JEFFERSON CITY, Mo. — Missouri Gov. Jay Nixon on Friday vetoed legislation requiring public employees to annually reauthorize paying their union dues through paycheque withholdings, setting up a confrontation with Republican leaders who say they have enough votes to overrule him.
This is the third time the Democratic governor has vetoed legislation that would change the rules for unions, which represent about 257,000 Missouri workers — nearly 10 per cent of the state's workforce, according to the U.S. Bureau of Labor Statistics. The figure is for all unionized workers and does not give a breakdown for private companies and public entities. Nixon has vetoed 138 bills since he took office in 2009 and 34 have been overridden by the Legislature so the measures became law.
Nixon vetoed a similar bill in 2013, which lawmakers failed to override. And last year, lawmakers failed to overturn his veto of so-called "right-to-work" legislation that would bar private-sector unions from requiring workers to pay fees, despite GOP supermajorities in both chambers.
The Democratic governor said this year's bill piles unnecessary burdens onto public unions. He pointed to a requirement for unions to retain internal information as searchable, electronic records and allow employees to sue if they cannot access them.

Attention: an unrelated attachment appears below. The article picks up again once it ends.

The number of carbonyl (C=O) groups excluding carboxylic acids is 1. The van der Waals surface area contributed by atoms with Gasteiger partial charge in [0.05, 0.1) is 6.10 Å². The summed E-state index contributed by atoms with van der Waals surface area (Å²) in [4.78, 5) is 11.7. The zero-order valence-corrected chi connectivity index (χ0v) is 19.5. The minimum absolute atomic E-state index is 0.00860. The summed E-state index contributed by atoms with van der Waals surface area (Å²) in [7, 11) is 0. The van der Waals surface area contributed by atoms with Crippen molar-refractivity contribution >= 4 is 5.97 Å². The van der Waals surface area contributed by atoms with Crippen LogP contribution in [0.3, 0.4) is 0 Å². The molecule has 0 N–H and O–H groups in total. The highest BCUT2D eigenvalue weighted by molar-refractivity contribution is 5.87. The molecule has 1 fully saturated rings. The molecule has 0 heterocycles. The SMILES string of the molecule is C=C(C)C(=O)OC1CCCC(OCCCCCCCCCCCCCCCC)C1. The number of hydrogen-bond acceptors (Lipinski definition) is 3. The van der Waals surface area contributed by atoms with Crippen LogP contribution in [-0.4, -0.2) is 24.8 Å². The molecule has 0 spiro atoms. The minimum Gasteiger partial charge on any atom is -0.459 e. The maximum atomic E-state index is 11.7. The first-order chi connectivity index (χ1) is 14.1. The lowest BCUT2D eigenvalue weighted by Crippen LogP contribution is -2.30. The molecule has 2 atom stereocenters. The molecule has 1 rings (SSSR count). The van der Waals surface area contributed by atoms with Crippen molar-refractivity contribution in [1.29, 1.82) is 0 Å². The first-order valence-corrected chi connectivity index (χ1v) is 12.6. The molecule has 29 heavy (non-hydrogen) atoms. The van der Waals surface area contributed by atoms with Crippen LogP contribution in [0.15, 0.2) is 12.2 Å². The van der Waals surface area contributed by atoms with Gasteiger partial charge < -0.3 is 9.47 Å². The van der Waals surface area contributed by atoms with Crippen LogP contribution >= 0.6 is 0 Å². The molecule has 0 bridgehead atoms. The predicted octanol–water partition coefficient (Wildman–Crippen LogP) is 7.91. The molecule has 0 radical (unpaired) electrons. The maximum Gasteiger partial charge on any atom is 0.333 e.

Republican supporters describe the measure as "paycheque protection," arguing it would make unions more responsive to members' needs and opinions.
Nixon called such concerns a pretext to interfere with unions, noting that public workers can already end their paycheque withholdings at any time.
"The animus towards those organizations underlying this legislation is clear," he wrote in his veto message.
Nixon also condemned the bill for "inexplicably" exempting first-responders from the requirement to reauthorize paycheque withholdings.
"The legislation picks and chooses who to 'protect' based on political calculations rather than a rational basis," he wrote in a veto message to legislators.
The Missouri Chamber of Commerce President Dan Mehan said the current system of withholding dues from workers' paychecks is a "racket" that benefits politicians the unions support.
Lawmakers would need a two-thirds vote in each chamber to override Nixon's veto. The Republican-led House and Senate each barely met that threshold when passing the bill earlier this month. Rep. Courtney Allen Curtis and Sen. Maria Chappelle-Nadal, two St. Louis Democrats who voted for the bill, both explained their support by saying unions discriminated against black workers.
The bill has already lost one initial Republican supporter. Rep. Anne Zerr of St. Charles voted for the legislation when it first passed the House. After the Senate inserted wording making it easier to sue a union for not keeping adequate records, she changed her vote to a no.
Lawmakers are on spring break, and they are to return to work March 29. Their session runs through in mid-May.
Union paycheque bill HB 1891.
Adam Aton, The Associated Press